Activity Theory for the De-Structuralized Modernity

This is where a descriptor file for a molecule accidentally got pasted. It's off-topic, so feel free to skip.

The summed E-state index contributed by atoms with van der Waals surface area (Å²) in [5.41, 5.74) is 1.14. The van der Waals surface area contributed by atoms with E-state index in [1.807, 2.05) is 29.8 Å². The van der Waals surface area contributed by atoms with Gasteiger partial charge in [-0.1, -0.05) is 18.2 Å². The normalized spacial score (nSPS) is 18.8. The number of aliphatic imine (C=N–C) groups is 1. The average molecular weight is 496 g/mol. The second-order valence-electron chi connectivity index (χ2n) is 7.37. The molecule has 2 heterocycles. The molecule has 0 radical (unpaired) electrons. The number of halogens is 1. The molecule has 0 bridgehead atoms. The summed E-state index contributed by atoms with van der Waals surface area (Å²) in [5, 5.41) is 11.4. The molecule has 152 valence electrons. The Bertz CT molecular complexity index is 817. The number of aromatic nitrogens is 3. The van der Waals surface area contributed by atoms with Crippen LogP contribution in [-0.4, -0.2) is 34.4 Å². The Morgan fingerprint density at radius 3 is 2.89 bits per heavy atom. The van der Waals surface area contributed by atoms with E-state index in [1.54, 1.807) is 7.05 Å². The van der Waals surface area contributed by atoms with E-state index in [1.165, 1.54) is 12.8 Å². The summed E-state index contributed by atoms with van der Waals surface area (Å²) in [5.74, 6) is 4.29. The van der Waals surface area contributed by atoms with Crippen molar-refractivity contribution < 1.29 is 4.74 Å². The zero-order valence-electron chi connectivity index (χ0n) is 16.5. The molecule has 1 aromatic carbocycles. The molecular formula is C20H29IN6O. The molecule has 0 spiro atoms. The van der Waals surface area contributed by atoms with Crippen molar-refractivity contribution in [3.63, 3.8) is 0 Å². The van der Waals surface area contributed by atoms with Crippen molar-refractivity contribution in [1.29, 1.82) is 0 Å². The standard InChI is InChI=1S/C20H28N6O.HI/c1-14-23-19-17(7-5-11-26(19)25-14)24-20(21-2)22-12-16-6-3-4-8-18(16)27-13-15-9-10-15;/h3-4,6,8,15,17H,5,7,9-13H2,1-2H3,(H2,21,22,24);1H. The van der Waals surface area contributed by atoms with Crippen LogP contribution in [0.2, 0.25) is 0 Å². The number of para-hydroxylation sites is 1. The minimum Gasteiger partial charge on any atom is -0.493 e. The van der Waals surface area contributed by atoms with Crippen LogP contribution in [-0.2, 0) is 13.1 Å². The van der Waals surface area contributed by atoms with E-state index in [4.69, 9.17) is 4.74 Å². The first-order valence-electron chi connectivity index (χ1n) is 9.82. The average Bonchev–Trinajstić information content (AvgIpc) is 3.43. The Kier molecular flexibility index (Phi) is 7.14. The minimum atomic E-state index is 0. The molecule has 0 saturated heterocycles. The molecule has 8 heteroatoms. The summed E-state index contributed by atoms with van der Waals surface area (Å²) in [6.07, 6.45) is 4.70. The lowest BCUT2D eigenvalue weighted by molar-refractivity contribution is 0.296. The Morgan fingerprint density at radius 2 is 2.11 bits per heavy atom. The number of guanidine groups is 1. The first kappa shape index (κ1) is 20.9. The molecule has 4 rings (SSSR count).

The present paper discusses perspectives of Activity Theory (AT) in the context of contemporary globalizing world, describing which we refer to the notion “De-structuralized modernity” (Sorokin & Froumin, 2020). Radical changes in everyday life challenge social sciences and humanities. Approaches are in demand, which have the potential to comprehend the changing human étant and éntre. We argue that Activity Theory has the potential to face these challenges. Leontiev’s AT grounds on the idea of qualitatively new mental features arising to deal with novel environmental challenges, which is much in line with J.M. Baldwin reasoning on evolution. AT also offers a method to prognosis the upcoming neoplasms. In the same time, applying classics of AT to the current reality, “De-structuralized modernity”, entails the need for new theoretical elaborations of the latter, stemming from the radical transformation of the relations between individual and socio-cultural environments. A unique societal context emerges on the global level, which, on the one hand, requires individual to adapt constantly to changing socio-cultural reality, and, on the other hand, dramatically expands his/her potential for proactive actorhood transforming surrounding structures. We argue that the major and novel challenge for the individual is the task of maintaining the integrity and coherence of the a) Self-identity and b) system of links in and with the socio-cultural environment - in their dynamics and unity. The notion of “culture” has particular relevance and importance in this context because it allows grasping simultaneously two dimensions in their dynamic dialectical interrelations. First, the “internal” (“subjective”, “in the minds”) and “external” (“objective”, material and institutional environment) realities. Second, individual (“micro”) and societal (“macro”) scales of human activities. Discussing the ways to understand these dynamics, we dispute the popular “constitutive view” on personality and refer to the concept of the “ontological shift” (Mironenko & Sorokin, 2018). We also highlight how technological advancements change and “expand” human nature making it capable to deal with the outlined new tasks.